Donald Trump’s decision to pardon four Blackwater contractors involved in the 2007 slaughter of Iraqi civilians was met with a tsunami of anger and resentment online from people calling it a travesty of justice.
President Donald Trump announced on Tuesday evening that he is issuing 15 full pardons and commuting the punishments of five convicts to time served. Four of the people given clemency were former employees of the infamous private military company Blackwater.
They were serving lengthy prison terms, including a life sentence in one case, for the Nisour Square massacre, one of the most notorious episodes in the US’ military engagement in Iraq.
Seventeen Iraqi civilians, including one child, were killed in the crowded Baghdad square in September 2007, after the US contractors opened fire on people with machine guns, sniper rifles, and grenade launchers. The investigation concluded that at least 14 of them were killed without any reason. The unprovoked attack was carried out by Blackwater guards who were escorting a US Embassy convoy and allegedly thought they had been ambushed.
After a protracted legal process, four people were sentenced to various prison terms. Nicholas Slatten, who was accused of opening fire first and triggering the attack on civilians, received a life sentence.
The news that all four convicts will now walk free, their punishments considered enough, was met with much anger, as public figures and ordinary commenters lashed out at Trump’s decision. Glenn Kirschner, a former US Army prosecutor who is now a legal analyst with MSNBC, said the president “killed justice” with his pardons.
Mark Hertling, a retired general who was involved in the 2007-08 troop surge, called the move “the most egregious and disgusting” of Trump’s actions. Politician Richard Ojeda, a retired mayor, said Blackwater contractors in Iraq were a bunch of “cowboys” who “caused trouble for us, active duty troops.”
Representative Ilhan Omar called the pardoned contractors “mercenaries” and “war criminals,” whose release “will leave a dark mark on the history of presidential pardons.”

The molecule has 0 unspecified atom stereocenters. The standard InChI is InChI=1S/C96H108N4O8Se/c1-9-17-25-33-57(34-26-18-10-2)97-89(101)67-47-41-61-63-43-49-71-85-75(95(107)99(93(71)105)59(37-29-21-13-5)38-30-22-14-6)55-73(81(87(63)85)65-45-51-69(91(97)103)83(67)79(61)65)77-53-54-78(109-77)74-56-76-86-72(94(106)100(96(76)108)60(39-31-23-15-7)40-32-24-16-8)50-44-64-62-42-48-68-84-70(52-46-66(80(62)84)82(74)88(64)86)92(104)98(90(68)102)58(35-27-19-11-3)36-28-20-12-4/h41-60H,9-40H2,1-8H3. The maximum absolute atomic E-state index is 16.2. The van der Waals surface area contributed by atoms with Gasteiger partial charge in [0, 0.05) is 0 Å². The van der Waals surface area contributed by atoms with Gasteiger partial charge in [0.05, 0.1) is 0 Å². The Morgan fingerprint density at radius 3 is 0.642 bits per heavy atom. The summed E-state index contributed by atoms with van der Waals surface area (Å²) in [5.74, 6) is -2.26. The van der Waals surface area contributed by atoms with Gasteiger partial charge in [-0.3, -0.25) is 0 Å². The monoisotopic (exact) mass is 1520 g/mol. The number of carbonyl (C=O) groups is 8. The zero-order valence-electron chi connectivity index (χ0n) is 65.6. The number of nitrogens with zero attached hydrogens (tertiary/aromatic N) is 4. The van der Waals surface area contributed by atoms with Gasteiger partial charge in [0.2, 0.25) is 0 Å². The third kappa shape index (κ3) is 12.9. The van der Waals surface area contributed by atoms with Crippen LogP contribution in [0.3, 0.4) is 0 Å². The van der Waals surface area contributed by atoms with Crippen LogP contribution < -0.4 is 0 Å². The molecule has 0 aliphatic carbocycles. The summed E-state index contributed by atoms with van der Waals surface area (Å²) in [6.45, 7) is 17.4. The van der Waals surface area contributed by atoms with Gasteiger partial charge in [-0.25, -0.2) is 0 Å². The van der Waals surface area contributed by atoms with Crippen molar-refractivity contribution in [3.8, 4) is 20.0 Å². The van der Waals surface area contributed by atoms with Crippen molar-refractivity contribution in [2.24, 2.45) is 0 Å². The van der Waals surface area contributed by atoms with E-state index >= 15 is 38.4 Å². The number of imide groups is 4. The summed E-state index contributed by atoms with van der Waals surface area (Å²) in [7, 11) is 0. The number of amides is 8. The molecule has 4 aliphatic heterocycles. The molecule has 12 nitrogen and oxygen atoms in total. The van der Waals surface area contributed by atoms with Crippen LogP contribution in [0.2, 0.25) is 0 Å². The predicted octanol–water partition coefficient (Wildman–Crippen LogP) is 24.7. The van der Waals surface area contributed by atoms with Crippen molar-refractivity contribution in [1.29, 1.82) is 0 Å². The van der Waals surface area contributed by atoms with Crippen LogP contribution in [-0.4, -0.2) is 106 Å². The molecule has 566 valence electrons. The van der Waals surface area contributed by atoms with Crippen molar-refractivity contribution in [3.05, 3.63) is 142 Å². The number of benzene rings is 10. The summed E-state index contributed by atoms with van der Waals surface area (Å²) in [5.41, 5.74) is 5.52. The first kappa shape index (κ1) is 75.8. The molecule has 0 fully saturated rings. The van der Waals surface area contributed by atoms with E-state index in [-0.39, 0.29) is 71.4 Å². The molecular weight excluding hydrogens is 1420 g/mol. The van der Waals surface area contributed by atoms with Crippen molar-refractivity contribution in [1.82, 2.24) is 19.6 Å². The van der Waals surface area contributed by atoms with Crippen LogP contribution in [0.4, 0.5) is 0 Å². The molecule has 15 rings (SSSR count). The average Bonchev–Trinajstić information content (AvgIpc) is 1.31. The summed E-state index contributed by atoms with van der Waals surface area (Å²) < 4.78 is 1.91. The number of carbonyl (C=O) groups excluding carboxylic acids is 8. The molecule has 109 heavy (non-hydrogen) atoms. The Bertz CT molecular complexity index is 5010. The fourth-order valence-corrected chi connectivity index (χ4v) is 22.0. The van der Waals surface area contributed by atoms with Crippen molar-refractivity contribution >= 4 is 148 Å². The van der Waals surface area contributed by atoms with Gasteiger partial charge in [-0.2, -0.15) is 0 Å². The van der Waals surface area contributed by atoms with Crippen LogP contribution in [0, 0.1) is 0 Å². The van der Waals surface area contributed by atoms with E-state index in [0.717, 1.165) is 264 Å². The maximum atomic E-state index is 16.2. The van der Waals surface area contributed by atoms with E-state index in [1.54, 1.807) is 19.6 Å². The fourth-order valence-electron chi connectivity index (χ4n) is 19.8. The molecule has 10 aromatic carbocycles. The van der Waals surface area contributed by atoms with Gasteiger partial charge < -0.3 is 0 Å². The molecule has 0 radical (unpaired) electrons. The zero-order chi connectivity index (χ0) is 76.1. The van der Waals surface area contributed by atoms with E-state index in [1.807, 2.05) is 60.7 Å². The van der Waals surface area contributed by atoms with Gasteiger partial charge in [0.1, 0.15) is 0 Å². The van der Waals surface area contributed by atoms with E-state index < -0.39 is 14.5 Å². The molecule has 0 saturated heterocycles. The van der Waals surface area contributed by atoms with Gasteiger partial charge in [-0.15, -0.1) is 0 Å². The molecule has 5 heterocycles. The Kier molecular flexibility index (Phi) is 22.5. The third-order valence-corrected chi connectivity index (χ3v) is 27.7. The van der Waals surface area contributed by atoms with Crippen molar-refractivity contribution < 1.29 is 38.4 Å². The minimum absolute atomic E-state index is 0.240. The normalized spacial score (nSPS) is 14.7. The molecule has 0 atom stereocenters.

Many commenters posted reminders of who the victims of the massacre were.
Others pointed out that securing the convictions of the four perpetrators was a difficult challenge for the justice system, and that the efforts were apparently wasted by the pardons.
Some said that while Trump’s pardon was appalling, people should keep in mind that he was not the one who launched the 2003 Iraq invasion in the first place. George W. Bush and other architects of the war are now a respectable part of the bipartisan establishment in the US.
Supporters of the former contractors had been arguing that the men had been excessively punished and that their prosecution was tainted. “Paul Slough and his colleagues didn’t deserve to spend one minute in prison,” Brian Heberlig, a lawyer for one of the four pardoned defendants, said of the news. “I am overwhelmed with emotion at this fantastic news.”
In 2007, Blackwater was headed by Eric Prince, the brother of Trump’s secretary of education, Betsy DeVos. He resigned and divested from the firm after the scandal over the massacre erupted. The company itself went through a series of re-brandings. Last year, Prince lobbied the Trump administration to replace US troops in Afghanistan with thousands of mercenaries.